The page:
China on the Heart of the West

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Why did the West succeed?

Dr David Aikman, former Beijing bureau chief for Time magazine, recounts this story in his book Jesus in Beijing:

The eighteen American tourists visiting China weren’t expecting much from the evening’s scheduled lecture. They were already exhausted from a day of touring in Beijing. But what the speaker had to say astonished them.

“One of the things we were asked to look into was what accounted for the success, in fact, the pre-eminence of the West all over the world,” he said. “We studied everything we could from the historical, political, economic, and cultural perspective.

At first, we thought it was because you had more powerful guns than we had.

Then we thought it was because you had the best political system.

Next, we focused on your economic system. 

But in the past twenty years, we have realized that the heart of your culture is your religion: Christianity.

That is why the West has been so powerful.

The Christian moral foundation of social and cultural life was what made possible the emergence of capitalism and then the successful transition to democratic politics.

We don’t have any doubt about this.”

This was not coming from some ultra-conservative at a think tank…This was a scholar from China’s premier academic research institute, the Chinese Academy of Social Sciences (CASS) in Beijing, in 2002.

There are some ironies here.

First, that others see the heart of our culture clearly, while we are blind to it.

Second, with all the stories of Chinese theft of intellectual property, aren’t they stealing the wrong thing? If they want power, it’s our God they should be taking. It’s like one of those comic heist movies where you watch them cleverly bypassing lasers, death traps and cameras yet breaking into the completely wrong vault.

Third, that as the West came to global pre-eminence, it simultaneously lost confidence in the religion that led it to such heights. They didn’t have to take the source of our power from us, we’ve given it up ourselves.

Fourth, despite Dr. Wu’s praise, the Chinese haven’t asked the next and deeper question. If all this flowering and pre-eminence came from Christianity, well, it’s in the name: could it be because Jesus is who He says He is?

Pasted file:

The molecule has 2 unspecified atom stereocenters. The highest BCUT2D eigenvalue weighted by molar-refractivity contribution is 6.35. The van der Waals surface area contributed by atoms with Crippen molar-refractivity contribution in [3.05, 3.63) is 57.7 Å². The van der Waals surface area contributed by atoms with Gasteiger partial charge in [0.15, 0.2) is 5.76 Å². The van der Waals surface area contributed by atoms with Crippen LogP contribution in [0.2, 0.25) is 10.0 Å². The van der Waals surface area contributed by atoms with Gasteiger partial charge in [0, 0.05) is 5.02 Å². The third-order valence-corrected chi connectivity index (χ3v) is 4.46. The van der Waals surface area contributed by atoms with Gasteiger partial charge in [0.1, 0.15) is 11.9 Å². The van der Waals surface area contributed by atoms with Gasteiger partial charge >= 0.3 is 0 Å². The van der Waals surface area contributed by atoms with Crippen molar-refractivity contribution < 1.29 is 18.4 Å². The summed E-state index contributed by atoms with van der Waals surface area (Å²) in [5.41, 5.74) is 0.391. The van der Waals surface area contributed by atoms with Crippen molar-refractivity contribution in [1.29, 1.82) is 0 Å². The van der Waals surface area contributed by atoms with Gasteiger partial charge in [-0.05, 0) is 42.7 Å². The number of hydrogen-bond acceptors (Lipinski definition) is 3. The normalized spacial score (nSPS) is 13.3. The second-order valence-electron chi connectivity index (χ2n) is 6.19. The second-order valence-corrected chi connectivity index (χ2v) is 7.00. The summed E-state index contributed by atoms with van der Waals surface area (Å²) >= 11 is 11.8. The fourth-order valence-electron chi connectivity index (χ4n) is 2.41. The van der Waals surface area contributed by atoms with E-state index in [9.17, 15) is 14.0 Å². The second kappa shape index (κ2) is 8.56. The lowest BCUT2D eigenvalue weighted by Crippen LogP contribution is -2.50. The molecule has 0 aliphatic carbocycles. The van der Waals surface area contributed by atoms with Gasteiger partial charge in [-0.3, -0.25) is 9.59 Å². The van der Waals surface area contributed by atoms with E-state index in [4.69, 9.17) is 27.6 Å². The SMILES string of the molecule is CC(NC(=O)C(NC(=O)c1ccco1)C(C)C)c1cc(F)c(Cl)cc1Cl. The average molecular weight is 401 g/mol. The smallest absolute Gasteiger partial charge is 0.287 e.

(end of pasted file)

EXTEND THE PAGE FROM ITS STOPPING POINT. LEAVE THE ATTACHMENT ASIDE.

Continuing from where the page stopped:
That’s the real source of our flourishing. But it involves acknowledging the King whom God has sent, and obeying His rule and kingly power. Here’s Peter J. Leithart in First Things magazine:

In the final analysis, “human affairs” and “things divine” won’t stay put in their neutral corners. This is why I prefer Stanley Hauerwas’s straightforward confession: “I often enjoy making liberal friends, particularly American liberal friends, nervous by acknowledging that I am of course a theocrat.”

That “of course” is the kicker. For Hauerwas, it’s obvious that a Christian must be a theocrat. He’s right. “Theocracy” means “rule of God,” and the Christian gospel is, in a literal sense, a theocratic message: Jesus preached the gospel of the kingdom of God. Against the Roman conviction that “Caesar is lord,” Christians proclaim that “Jesus is Lord.” 

One of the most-cited psalms in the New Testament is Psalm 2, which announces that the Lord has established his Son as king, ruler, and heir to the nations. Another recurring text is Psalm 110, where David says “my Lord” is seated at the right hand of God, ruling until his enemies become his footstool. The theocratic import of the gospel wasn’t lost on the Church’s enemies. At Thessalonica, Paul’s Jewish opponents dragged Christians before the city leaders on the charge that they turned the world upside down by saying that “there is another king, Jesus” (Acts 17).

Christians sometimes flinch from the political import of these claims. We nervously spiritualize, we frantically privatize. “Jesus is Lord” is translated into “Jesus is my personal Lord and Savior”—somewhat, as Ken Myers likes to put it, like a “personal trainer.” Jesus’s kingdom is said to be a “spiritual kingdom” that leaves Caesar’s realm pretty much intact.

That’s a dangerous misreading of the gospel. As Hauerwas says, “‘Jesus is Lord’ is not my personal opinion” but “a determinative political claim.” …

This is frightening, and it’s supposed to be. Psalm 2 exhorts rulers and judges to “take warning, worship with reverence, and rejoice with trembling.” Jesus is gentle, but he’s not someone you trifle with”

If it was Christ’s power that watered the garden of the West, will things go as well for us without Him?

As Moses said

Is it thus you repay the Lord,

O senseless and foolish people?

Is he not your father who created you,

he who made you, on whom you depend?